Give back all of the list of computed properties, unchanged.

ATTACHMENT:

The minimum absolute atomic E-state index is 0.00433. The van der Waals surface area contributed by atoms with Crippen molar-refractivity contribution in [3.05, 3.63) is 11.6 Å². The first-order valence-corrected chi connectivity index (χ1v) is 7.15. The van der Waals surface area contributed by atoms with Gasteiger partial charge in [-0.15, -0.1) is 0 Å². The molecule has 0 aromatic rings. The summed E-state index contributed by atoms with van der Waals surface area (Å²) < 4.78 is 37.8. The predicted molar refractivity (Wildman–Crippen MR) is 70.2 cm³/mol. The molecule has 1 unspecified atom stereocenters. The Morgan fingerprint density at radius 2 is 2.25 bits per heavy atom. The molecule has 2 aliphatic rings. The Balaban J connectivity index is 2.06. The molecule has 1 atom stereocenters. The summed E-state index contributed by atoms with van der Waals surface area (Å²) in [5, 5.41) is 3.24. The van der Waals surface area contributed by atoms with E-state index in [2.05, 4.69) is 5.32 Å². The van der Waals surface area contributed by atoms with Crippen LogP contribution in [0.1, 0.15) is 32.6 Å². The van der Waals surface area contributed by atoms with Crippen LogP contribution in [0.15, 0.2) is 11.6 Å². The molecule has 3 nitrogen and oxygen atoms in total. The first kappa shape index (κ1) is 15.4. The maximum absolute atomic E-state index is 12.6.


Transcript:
The minimum absolute atomic E-state index is 0.00433. The van der Waals surface area contributed by atoms with Crippen molar-refractivity contribution in [3.05, 3.63) is 11.6 Å². The first-order valence-corrected chi connectivity index (χ1v) is 7.15. The van der Waals surface area contributed by atoms with Gasteiger partial charge in [-0.15, -0.1) is 0 Å². The molecule has 0 aromatic rings. The summed E-state index contributed by atoms with van der Waals surface area (Å²) < 4.78 is 37.8. The predicted molar refractivity (Wildman–Crippen MR) is 70.2 cm³/mol. The molecule has 1 unspecified atom stereocenters. The Morgan fingerprint density at radius 2 is 2.25 bits per heavy atom. The molecule has 2 aliphatic rings. The Balaban J connectivity index is 2.06. The molecule has 1 atom stereocenters. The summed E-state index contributed by atoms with van der Waals surface area (Å²) in [5, 5.41) is 3.24. The van der Waals surface area contributed by atoms with E-state index in [2.05, 4.69) is 5.32 Å². The van der Waals surface area contributed by atoms with Crippen LogP contribution in [0.1, 0.15) is 32.6 Å². The van der Waals surface area contributed by atoms with Crippen LogP contribution in [0.15, 0.2) is 11.6 Å². The molecule has 3 nitrogen and oxygen atoms in total. The first kappa shape index (κ1) is 15.4. The maximum absolute atomic E-state index is 12.6.